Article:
India demands China to remove its troops, structures from Pangong Lake

India demands China to remove its troops, structures from Pangong Lake

NEW DELHI: India and China military top brass began talks on Saturday to resolve the stand-off situation in Eastern Ladakh region and de-escalation of forces across the Line of Actual Control. The meeting is being held in Moldo on the Chinese side opposite Chushul.

Indian military delegation is headed by the commander of Leh-based 14 Corp Lieutenant General Harinder Singh and the Chinese are led by Major General Liu Lin, Commander of South Xinjiang Military Region.

Both countries are engaging in dialogue to resolve the stand-off in Eastern Ladakh region, particularly at north bank of Pangong Tso where the Chinese People’s Liberation Army has attempted to change status quo.

They attempted to change the status quo by putting up shelters and setting up a camp in areas that were under Indian control so far. Before this, talks between major general-rank officers between two countries took place on June 2 that remained “inconclusive”.

The Chinese troops in large numbers have been camping at Finger 4 area of the Pangong Lake. India also matched these numbers in deployment there. The Pangong Lake is divided into 8 fingers. The mountainous spurs jutting out into the lake are referred to as fingers. So far India has been controlling fingers 1 to 4 and China controls the area between 5 and 8.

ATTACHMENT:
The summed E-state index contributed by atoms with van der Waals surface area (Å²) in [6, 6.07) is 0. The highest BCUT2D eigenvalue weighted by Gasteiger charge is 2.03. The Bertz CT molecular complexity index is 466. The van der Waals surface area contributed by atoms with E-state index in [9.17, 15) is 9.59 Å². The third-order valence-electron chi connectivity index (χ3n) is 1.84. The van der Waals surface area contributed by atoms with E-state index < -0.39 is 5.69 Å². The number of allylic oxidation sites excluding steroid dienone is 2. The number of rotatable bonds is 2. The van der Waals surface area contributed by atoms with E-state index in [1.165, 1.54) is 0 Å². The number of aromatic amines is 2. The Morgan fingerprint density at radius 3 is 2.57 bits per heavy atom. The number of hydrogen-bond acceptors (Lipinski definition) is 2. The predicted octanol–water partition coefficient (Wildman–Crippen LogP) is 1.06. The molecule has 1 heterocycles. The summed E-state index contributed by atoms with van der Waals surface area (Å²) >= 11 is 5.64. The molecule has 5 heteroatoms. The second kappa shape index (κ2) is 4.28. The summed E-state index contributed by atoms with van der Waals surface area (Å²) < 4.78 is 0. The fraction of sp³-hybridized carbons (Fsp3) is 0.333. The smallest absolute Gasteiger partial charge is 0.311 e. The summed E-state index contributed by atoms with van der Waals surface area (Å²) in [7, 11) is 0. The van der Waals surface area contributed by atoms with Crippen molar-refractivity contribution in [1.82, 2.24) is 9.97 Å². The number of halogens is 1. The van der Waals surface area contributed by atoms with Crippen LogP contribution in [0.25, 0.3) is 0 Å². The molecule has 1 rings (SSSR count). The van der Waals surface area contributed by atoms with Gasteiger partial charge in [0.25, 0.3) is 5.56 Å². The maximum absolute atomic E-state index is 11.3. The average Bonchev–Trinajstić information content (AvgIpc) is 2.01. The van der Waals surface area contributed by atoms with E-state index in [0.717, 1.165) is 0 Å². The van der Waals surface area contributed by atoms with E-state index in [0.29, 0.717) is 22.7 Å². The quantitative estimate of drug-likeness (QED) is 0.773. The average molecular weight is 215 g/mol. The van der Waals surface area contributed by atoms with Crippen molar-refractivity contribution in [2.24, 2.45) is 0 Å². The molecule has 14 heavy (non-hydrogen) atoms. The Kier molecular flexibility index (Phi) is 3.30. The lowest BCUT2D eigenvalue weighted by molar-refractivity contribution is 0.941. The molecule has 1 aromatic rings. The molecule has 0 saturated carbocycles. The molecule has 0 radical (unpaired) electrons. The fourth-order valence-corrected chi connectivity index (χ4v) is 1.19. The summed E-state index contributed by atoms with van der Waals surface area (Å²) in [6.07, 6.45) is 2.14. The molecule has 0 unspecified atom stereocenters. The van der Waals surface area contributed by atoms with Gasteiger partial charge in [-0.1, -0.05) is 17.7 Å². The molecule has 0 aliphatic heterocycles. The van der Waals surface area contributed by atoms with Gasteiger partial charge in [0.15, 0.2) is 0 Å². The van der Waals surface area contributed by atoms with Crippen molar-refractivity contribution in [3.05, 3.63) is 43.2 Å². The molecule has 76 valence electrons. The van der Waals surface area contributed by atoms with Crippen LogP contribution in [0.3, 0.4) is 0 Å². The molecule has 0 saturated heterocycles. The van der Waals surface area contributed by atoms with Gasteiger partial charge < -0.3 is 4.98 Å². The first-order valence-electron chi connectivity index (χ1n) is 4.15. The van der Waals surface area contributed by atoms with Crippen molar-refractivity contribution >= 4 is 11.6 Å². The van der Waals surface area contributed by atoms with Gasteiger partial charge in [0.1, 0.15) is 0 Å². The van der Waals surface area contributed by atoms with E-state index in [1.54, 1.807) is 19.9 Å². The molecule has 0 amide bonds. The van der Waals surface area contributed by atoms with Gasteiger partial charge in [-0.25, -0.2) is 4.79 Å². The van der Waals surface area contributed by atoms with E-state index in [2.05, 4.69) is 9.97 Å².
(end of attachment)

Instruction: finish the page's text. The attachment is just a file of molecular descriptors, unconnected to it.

There is an Indian post near Finger 4. However, India claims the entire stretch till Finger 8. The area between Finger 4 and 8 has been a matter of dispute and has often witnessed confrontations.

The clash took place at Pangong Lake on May 5, leaving several from both sides wounded. Sources further pointed out that the standoff was not a spontaneous reaction to India’s road construction in Ladakh. Unusual activities were first noticed in few weeks before that clash.

The current standoff in Ladakh is not the usual patrolling faceoff but part of the new combative strategy that was rolled out by China after Doklam.

In 2017, there was a 73-day stand-off between India and China. The standoff was at the India-China-Bhutan tri-junction Doklam. China’s road construction in Bhutanese territory was seen as an attempt to change the status quo by India and finally the road work had to be stopped.

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